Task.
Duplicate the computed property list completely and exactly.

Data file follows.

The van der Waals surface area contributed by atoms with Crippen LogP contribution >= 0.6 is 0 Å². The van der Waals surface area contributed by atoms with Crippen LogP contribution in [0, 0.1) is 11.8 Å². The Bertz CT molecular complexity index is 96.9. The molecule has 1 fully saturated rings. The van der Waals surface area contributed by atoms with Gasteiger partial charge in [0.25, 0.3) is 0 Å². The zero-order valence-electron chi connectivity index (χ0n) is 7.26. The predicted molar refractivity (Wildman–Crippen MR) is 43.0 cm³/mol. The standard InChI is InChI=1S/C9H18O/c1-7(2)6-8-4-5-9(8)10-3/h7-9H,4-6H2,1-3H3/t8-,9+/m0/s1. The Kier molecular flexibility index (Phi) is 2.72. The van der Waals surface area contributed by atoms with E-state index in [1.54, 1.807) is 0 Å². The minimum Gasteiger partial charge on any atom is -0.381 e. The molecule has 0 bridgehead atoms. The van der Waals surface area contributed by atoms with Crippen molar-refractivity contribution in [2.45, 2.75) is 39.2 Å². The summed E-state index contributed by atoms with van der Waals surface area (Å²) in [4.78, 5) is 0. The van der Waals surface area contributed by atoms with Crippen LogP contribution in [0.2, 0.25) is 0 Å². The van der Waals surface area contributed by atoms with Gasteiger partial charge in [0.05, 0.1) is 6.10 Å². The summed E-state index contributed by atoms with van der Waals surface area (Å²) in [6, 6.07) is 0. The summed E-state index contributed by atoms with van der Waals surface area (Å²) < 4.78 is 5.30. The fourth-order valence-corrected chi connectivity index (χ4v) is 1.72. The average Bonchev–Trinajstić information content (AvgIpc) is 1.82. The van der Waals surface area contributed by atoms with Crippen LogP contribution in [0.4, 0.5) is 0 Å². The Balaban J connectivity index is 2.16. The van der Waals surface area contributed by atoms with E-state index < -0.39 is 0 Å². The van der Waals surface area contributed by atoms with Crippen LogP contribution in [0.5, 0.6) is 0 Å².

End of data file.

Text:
The van der Waals surface area contributed by atoms with Crippen LogP contribution >= 0.6 is 0 Å². The van der Waals surface area contributed by atoms with Crippen LogP contribution in [0, 0.1) is 11.8 Å². The Bertz CT molecular complexity index is 96.9. The molecule has 1 fully saturated rings. The van der Waals surface area contributed by atoms with Gasteiger partial charge in [0.25, 0.3) is 0 Å². The zero-order valence-electron chi connectivity index (χ0n) is 7.26. The predicted molar refractivity (Wildman–Crippen MR) is 43.0 cm³/mol. The standard InChI is InChI=1S/C9H18O/c1-7(2)6-8-4-5-9(8)10-3/h7-9H,4-6H2,1-3H3/t8-,9+/m0/s1. The Kier molecular flexibility index (Phi) is 2.72. The van der Waals surface area contributed by atoms with E-state index in [1.54, 1.807) is 0 Å². The minimum Gasteiger partial charge on any atom is -0.381 e. The molecule has 0 bridgehead atoms. The van der Waals surface area contributed by atoms with Crippen molar-refractivity contribution in [2.45, 2.75) is 39.2 Å². The summed E-state index contributed by atoms with van der Waals surface area (Å²) in [4.78, 5) is 0. The van der Waals surface area contributed by atoms with Crippen LogP contribution in [0.2, 0.25) is 0 Å². The van der Waals surface area contributed by atoms with Gasteiger partial charge in [0.05, 0.1) is 6.10 Å². The summed E-state index contributed by atoms with van der Waals surface area (Å²) in [6, 6.07) is 0. The summed E-state index contributed by atoms with van der Waals surface area (Å²) < 4.78 is 5.30. The fourth-order valence-corrected chi connectivity index (χ4v) is 1.72. The average Bonchev–Trinajstić information content (AvgIpc) is 1.82. The van der Waals surface area contributed by atoms with Crippen LogP contribution in [0.4, 0.5) is 0 Å². The Balaban J connectivity index is 2.16. The van der Waals surface area contributed by atoms with E-state index < -0.39 is 0 Å². The van der Waals surface area contributed by atoms with Crippen LogP contribution in [0.5, 0.6) is 0 Å².